When taking medication, check with pharmacist to see if sun exposure is an issue
MONDAY, July 17, 2017 (HealthDay News) -- It's well-known that too much time in the sun puts your skin at risk. But it's extra important to limit sun exposure when you're taking certain prescription medications, a pharmaceutical expert warns.
Drug-induced photosensitivity is similar to intense sunburns. It causes severe pain, skin peeling and blistering. People taking certain antibiotics and antidepressants are most at risk, said Cesar Munoz, clinical pharmacy manager in ambulatory care services at Harris Health System in the Houston area.
Even some over-the-counter medications can cause photosensitivity, so be sure to read the label of any medication you take. The Skin Cancer Foundation warns that pain-relievers -- such as ibuprofen (Advil, Motrin) and naproxen (Aleve) -- can cause photosensitivity.
The degree of skin reaction depends on several factors, such as drug strength and amount of sun exposure. Skin reactions can occur within minutes or up to 72 hours after exposure to the sun's rays.
Pharmacists typically warn patients about the risk of sun exposure when taking certain drugs.
"It's a pretty standard practice, but sometimes patients may forget or may be focused on other medication concerns during the consultation," Munoz said in a Harris Health System news release. "That's why it's important to read all your medicines' instructions, labels and listen to your caregivers."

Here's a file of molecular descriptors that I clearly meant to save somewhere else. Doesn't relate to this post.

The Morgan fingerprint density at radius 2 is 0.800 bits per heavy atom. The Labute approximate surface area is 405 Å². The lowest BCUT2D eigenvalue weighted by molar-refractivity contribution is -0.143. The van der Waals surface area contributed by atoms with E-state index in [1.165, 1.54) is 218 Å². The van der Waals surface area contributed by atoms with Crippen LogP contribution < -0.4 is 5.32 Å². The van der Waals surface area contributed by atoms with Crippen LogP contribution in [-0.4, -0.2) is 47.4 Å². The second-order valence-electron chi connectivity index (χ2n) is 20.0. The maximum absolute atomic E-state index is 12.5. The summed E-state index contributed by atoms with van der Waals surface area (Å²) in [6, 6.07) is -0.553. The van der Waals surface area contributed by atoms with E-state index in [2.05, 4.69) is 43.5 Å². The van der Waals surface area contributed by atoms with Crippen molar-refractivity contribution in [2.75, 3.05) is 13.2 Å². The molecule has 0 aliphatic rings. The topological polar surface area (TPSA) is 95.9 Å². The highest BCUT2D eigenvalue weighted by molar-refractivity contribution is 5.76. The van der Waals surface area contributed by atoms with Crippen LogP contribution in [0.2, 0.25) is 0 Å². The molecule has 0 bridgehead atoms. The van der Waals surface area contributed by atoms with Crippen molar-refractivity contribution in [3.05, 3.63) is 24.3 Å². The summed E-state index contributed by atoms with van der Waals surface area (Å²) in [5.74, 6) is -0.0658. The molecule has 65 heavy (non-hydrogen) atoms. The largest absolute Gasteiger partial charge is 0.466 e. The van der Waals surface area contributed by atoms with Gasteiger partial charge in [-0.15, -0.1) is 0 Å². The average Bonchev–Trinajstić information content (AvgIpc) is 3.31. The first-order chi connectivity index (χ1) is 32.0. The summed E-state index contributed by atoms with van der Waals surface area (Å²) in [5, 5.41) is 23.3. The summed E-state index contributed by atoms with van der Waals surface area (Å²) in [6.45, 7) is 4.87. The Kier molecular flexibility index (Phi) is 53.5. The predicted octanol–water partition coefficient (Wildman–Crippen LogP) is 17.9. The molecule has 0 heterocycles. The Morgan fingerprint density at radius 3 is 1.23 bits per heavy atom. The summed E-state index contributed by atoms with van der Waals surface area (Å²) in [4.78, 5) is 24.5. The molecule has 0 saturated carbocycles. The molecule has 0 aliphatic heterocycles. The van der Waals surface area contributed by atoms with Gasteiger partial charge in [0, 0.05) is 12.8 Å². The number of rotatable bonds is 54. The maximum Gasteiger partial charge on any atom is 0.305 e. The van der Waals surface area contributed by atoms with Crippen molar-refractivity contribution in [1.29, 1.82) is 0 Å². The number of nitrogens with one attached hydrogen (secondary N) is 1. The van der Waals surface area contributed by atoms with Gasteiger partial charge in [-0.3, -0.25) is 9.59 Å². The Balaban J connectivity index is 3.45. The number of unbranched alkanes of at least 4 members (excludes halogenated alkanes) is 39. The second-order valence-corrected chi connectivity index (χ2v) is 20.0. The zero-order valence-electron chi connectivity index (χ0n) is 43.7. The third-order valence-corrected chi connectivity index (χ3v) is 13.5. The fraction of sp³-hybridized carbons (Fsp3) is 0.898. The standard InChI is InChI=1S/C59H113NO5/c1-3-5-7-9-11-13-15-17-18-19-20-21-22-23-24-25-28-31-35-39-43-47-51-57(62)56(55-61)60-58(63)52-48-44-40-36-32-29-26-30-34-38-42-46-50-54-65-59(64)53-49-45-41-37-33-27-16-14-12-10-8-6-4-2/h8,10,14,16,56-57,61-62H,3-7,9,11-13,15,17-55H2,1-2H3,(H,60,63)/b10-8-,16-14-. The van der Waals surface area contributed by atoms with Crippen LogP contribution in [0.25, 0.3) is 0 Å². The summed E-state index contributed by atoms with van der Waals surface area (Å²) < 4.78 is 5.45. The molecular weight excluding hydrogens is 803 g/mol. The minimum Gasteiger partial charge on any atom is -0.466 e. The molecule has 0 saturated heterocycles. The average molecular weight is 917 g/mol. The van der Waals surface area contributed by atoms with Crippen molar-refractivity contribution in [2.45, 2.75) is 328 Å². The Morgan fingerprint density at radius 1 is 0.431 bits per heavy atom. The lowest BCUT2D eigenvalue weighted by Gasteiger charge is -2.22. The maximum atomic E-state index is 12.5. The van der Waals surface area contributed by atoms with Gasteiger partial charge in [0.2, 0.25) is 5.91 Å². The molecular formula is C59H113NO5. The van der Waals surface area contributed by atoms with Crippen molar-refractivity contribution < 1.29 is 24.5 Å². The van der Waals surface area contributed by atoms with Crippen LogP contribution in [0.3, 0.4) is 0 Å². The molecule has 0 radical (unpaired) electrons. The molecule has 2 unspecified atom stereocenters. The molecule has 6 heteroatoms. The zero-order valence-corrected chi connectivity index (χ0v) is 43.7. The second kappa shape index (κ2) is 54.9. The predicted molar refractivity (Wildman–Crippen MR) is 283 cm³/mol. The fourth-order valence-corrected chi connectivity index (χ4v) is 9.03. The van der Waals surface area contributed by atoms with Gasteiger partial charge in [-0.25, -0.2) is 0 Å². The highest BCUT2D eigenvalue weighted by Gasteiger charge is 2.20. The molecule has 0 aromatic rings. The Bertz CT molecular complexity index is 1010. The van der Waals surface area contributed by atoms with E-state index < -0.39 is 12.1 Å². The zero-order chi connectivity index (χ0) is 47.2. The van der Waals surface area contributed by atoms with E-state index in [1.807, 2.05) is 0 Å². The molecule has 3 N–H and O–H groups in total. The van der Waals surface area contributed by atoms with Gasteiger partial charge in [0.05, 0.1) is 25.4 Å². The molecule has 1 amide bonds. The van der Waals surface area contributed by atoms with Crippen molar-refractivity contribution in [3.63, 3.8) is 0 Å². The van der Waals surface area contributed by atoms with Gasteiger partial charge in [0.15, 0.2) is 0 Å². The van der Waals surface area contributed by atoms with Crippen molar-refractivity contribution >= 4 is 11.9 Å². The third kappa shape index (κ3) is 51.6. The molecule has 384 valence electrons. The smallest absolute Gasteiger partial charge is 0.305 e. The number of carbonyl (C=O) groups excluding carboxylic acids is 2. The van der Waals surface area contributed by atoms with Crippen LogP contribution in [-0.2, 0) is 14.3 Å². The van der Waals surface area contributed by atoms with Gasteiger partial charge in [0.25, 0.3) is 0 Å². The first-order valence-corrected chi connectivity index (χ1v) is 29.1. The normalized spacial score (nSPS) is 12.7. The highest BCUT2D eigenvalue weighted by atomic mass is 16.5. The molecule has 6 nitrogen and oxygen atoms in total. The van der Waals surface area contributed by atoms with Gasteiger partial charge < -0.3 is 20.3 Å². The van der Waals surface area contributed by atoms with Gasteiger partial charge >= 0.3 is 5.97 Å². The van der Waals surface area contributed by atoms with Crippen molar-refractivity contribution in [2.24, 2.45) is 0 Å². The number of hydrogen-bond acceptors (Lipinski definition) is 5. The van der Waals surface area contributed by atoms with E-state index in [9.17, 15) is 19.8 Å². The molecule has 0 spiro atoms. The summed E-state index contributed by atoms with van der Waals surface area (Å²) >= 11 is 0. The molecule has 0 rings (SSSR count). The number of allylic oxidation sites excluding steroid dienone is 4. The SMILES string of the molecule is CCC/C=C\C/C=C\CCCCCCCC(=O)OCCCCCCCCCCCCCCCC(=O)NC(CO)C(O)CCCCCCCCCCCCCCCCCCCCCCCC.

Patients should stop using antibiotics if skin reactions occur and immediately contact their physician. But patients on antidepressants who have skin reactions should keep taking their medicine and contact their physician, Munoz recommended.
In addition, patients taking photosensitive medicines should: avoid direct sun exposure, especially between 10 a.m. and 3 p.m.; wear sun-protective clothing, hats and sunglasses when outdoors; and apply sunscreen with a sun-protection factor (SPF) of at least SPF 15 daily, he said.
If you have a reaction, use topical remedies such as cool wet dressings, anti-itch and cortisone-like drugs to relieve skin pain and discomfort; and contact a physician or go to the emergency room if a reaction appears severe or worsens, Munoz said.
The U.S. Food and Drug Administration has more on drugs and sun sensitivity (https://www.fda.gov/drugs/resourcesforyou/specialfeatures/ucm464195.htm ).
SOURCE: Harris Health System, news release, July 7, 2017